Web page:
Symptoms of Hypothyroidism
Recognizing the Most Common Thyroid Disorder
The most common thyroid disorder is hypothyroidism. Hypo- means deficient or under(active), so hypothyroidism is an underactive thyroid gland. Recognizing the symptoms of hypothyroidism is extremely important. The sooner you detect the symptoms, the sooner you can receive proper treatment to manage the disorder.
Common Symptoms of Hypothyroidism
Below are major symptoms associated with hypothyroidism.
- Weight gain or difficulty losing weight (despite reduced food intake)
- Coarse, dry hair and dry skin
- Hair loss
- Sensitivity to cold
- Muscle cramps and aches
- Memory loss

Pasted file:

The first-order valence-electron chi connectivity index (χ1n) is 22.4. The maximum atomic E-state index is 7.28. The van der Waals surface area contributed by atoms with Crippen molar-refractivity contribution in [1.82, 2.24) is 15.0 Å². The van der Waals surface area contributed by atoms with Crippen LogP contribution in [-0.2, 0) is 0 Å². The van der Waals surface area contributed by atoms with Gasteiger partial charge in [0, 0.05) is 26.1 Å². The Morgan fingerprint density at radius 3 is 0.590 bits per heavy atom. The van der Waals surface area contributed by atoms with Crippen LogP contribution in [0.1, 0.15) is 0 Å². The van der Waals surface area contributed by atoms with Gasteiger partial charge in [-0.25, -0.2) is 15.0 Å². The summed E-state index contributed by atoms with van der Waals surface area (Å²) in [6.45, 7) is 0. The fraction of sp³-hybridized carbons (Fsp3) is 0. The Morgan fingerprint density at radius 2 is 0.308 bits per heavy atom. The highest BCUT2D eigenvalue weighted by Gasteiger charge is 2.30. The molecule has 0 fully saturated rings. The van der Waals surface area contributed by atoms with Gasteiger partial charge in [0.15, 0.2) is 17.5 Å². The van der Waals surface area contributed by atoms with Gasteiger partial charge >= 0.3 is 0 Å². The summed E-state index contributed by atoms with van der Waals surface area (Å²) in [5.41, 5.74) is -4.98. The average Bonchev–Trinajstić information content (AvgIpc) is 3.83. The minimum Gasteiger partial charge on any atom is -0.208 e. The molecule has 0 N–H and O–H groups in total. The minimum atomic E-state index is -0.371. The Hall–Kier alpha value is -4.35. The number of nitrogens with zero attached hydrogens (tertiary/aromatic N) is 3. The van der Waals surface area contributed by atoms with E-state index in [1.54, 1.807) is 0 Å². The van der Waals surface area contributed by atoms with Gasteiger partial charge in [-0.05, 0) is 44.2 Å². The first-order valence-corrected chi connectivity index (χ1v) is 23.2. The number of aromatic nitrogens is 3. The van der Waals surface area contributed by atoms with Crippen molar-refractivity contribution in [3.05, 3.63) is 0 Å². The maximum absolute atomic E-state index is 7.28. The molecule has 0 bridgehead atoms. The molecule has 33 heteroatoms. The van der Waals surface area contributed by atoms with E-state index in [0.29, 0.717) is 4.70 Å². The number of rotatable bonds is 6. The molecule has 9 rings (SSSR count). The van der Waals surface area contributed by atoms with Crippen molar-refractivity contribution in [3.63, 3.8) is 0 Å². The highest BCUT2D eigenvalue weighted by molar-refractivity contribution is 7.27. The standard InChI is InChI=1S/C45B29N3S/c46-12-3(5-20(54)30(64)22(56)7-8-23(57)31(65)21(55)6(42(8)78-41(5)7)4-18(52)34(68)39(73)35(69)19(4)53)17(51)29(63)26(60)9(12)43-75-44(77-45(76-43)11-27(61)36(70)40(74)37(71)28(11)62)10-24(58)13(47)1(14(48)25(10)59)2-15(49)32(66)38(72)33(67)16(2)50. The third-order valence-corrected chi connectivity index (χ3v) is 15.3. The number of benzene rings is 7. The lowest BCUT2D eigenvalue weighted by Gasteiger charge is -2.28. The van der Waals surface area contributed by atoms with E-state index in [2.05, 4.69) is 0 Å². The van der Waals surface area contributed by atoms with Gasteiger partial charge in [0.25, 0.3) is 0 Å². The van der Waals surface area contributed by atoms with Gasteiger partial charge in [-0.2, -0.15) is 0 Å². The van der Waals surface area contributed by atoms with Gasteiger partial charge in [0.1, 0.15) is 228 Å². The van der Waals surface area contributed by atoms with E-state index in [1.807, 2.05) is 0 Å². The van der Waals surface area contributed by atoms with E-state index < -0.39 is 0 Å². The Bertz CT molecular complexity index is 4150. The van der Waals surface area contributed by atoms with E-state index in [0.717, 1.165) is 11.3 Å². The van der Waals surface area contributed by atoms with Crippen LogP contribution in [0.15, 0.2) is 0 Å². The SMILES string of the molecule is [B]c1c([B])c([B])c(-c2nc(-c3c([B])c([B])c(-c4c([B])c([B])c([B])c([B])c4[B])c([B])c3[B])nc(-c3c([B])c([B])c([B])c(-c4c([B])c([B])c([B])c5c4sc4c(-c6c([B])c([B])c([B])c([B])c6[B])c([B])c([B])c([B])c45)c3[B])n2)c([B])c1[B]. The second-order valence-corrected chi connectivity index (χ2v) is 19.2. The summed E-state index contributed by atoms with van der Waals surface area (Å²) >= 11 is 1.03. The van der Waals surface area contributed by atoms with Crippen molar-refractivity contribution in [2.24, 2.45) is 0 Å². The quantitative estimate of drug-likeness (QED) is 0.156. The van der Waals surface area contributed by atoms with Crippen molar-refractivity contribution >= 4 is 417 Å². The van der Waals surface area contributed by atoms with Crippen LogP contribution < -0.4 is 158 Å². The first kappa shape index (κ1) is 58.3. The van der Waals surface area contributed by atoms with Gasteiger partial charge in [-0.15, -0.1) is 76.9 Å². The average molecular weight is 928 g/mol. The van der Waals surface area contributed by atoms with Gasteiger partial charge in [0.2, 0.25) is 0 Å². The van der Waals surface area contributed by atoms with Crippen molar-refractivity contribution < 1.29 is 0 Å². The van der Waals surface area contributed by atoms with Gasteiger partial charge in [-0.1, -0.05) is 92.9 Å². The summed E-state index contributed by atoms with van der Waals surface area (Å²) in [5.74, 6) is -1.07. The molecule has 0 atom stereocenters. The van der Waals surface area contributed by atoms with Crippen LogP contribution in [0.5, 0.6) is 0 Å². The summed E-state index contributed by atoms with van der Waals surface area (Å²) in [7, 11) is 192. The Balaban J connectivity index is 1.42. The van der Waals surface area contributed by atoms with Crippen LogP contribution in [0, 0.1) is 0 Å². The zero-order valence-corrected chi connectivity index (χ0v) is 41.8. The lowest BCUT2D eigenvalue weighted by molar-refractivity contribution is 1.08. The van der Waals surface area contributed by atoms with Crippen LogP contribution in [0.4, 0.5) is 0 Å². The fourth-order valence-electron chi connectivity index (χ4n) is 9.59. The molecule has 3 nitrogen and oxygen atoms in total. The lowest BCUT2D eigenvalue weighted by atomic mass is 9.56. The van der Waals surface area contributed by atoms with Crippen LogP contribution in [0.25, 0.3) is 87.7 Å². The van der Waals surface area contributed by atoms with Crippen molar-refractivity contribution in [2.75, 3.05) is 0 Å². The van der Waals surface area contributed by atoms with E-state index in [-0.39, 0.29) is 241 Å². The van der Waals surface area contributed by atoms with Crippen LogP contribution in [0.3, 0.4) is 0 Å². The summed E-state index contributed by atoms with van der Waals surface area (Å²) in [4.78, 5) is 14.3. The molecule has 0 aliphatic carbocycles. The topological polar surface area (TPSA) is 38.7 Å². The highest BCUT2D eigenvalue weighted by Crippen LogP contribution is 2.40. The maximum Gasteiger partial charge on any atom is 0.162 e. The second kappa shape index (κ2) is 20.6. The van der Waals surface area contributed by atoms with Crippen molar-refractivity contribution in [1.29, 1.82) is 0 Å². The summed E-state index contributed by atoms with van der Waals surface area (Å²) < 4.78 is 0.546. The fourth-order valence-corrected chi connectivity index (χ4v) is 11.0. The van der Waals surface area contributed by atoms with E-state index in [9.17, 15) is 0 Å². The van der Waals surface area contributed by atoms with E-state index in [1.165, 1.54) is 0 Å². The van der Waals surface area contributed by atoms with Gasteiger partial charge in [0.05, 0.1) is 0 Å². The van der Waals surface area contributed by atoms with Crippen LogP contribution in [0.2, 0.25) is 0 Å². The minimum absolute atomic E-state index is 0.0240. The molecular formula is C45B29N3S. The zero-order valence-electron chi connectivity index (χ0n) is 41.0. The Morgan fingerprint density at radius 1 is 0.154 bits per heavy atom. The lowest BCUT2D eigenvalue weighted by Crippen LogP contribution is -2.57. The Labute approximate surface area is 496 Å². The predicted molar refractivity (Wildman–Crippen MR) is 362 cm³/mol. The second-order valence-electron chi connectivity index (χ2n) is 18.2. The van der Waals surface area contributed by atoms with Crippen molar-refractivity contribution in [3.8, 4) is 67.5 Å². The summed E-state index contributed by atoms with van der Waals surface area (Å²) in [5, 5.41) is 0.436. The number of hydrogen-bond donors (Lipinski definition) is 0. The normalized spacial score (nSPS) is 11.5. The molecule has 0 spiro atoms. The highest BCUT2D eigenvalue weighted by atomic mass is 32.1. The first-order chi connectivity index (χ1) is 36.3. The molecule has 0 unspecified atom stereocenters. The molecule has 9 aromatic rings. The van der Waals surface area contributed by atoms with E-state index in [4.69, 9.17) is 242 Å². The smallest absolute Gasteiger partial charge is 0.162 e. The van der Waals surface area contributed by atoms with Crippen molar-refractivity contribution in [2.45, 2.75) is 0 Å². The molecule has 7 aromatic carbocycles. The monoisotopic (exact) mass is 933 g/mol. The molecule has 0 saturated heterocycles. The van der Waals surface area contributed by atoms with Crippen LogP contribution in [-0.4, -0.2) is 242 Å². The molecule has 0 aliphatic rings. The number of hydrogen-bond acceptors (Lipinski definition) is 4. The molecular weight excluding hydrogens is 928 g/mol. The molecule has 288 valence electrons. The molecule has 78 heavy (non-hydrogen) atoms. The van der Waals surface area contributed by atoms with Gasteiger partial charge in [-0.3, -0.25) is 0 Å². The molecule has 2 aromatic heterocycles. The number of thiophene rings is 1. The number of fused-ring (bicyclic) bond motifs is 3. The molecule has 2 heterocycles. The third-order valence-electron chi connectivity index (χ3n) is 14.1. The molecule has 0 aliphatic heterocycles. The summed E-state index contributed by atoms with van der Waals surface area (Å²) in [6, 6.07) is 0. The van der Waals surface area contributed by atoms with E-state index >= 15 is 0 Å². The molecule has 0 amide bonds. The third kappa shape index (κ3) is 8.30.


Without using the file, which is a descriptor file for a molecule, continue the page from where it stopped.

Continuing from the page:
- Abnormal menstrual cycles
- Decreased libido
- Slowed speech (severe cases)
- Jaundice (severe cases)
- Increase in tongue size (severe cases)
You don't have to encounter every one of these symptoms to be diagnosed with hypothyroidism. Every patient's experience with the disorder is different. While you may notice that your skin and hair have become dry and rough, another patient may be plagued more by fatigue and depression.
The thyroid stimulating hormone (TSH) level reflects the severity of the hypothyroidism. For example, if you have a mild form of hypothyroidism and a relatively lower TSH level, you may not notice—or even have—symptoms. That's because your hormone levels haven't decreased to the point where they have a major impact on your metabolism. The more hypothyroid you become, the more symptomatic you'll be.
The symptoms of hypothyroidism aren't always noticeable, but it's important that you understand what to look out for. Recognizing hypothyroidism early on will allow you to manage the disorder and prevent it from interfering with your life.